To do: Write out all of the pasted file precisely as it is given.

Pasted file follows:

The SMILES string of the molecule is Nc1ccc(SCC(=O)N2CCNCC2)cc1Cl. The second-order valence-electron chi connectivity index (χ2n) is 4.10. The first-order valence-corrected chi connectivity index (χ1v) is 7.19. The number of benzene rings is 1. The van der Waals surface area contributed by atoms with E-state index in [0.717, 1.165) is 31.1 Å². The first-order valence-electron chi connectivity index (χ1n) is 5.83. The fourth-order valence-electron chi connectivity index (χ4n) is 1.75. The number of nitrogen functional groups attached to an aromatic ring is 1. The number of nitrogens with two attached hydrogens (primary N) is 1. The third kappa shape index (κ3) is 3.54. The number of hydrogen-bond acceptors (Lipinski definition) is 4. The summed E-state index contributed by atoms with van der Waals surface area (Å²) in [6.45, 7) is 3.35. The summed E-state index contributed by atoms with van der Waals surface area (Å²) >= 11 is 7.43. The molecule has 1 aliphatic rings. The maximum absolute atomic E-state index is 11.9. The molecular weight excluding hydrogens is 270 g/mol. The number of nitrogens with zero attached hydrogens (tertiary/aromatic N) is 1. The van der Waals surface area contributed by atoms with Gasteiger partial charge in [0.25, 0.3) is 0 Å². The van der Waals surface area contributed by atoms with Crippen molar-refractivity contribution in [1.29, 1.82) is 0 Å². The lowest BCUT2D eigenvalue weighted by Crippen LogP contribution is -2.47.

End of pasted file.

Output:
The SMILES string of the molecule is Nc1ccc(SCC(=O)N2CCNCC2)cc1Cl. The second-order valence-electron chi connectivity index (χ2n) is 4.10. The first-order valence-corrected chi connectivity index (χ1v) is 7.19. The number of benzene rings is 1. The van der Waals surface area contributed by atoms with E-state index in [0.717, 1.165) is 31.1 Å². The first-order valence-electron chi connectivity index (χ1n) is 5.83. The fourth-order valence-electron chi connectivity index (χ4n) is 1.75. The number of nitrogen functional groups attached to an aromatic ring is 1. The number of nitrogens with two attached hydrogens (primary N) is 1. The third kappa shape index (κ3) is 3.54. The number of hydrogen-bond acceptors (Lipinski definition) is 4. The summed E-state index contributed by atoms with van der Waals surface area (Å²) in [6.45, 7) is 3.35. The summed E-state index contributed by atoms with van der Waals surface area (Å²) >= 11 is 7.43. The molecule has 1 aliphatic rings. The maximum absolute atomic E-state index is 11.9. The molecular weight excluding hydrogens is 270 g/mol. The number of nitrogens with zero attached hydrogens (tertiary/aromatic N) is 1. The van der Waals surface area contributed by atoms with Gasteiger partial charge in [0.25, 0.3) is 0 Å². The van der Waals surface area contributed by atoms with Crippen molar-refractivity contribution in [1.29, 1.82) is 0 Å². The lowest BCUT2D eigenvalue weighted by Crippen LogP contribution is -2.47.